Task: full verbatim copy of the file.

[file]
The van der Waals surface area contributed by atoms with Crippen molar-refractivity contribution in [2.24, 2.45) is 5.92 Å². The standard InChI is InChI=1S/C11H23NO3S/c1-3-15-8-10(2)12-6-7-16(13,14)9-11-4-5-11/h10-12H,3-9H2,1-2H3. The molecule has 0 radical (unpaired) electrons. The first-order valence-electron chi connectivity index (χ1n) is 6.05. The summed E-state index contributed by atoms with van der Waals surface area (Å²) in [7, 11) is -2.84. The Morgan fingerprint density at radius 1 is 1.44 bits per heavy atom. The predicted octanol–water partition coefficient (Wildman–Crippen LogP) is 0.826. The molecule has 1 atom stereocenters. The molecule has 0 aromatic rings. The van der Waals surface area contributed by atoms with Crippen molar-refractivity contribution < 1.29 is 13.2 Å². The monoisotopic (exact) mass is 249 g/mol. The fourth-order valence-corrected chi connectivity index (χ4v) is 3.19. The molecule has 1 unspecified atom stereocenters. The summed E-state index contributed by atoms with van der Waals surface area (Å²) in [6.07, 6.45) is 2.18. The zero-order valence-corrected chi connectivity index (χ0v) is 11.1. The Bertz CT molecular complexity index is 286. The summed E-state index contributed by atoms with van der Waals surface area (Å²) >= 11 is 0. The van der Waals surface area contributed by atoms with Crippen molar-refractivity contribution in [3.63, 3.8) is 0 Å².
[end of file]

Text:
The van der Waals surface area contributed by atoms with Crippen molar-refractivity contribution in [2.24, 2.45) is 5.92 Å². The standard InChI is InChI=1S/C11H23NO3S/c1-3-15-8-10(2)12-6-7-16(13,14)9-11-4-5-11/h10-12H,3-9H2,1-2H3. The molecule has 0 radical (unpaired) electrons. The first-order valence-electron chi connectivity index (χ1n) is 6.05. The summed E-state index contributed by atoms with van der Waals surface area (Å²) in [7, 11) is -2.84. The Morgan fingerprint density at radius 1 is 1.44 bits per heavy atom. The predicted octanol–water partition coefficient (Wildman–Crippen LogP) is 0.826. The molecule has 1 atom stereocenters. The molecule has 0 aromatic rings. The van der Waals surface area contributed by atoms with Crippen molar-refractivity contribution < 1.29 is 13.2 Å². The monoisotopic (exact) mass is 249 g/mol. The fourth-order valence-corrected chi connectivity index (χ4v) is 3.19. The molecule has 1 unspecified atom stereocenters. The summed E-state index contributed by atoms with van der Waals surface area (Å²) in [6.07, 6.45) is 2.18. The zero-order valence-corrected chi connectivity index (χ0v) is 11.1. The Bertz CT molecular complexity index is 286. The summed E-state index contributed by atoms with van der Waals surface area (Å²) >= 11 is 0. The van der Waals surface area contributed by atoms with Crippen molar-refractivity contribution in [3.63, 3.8) is 0 Å².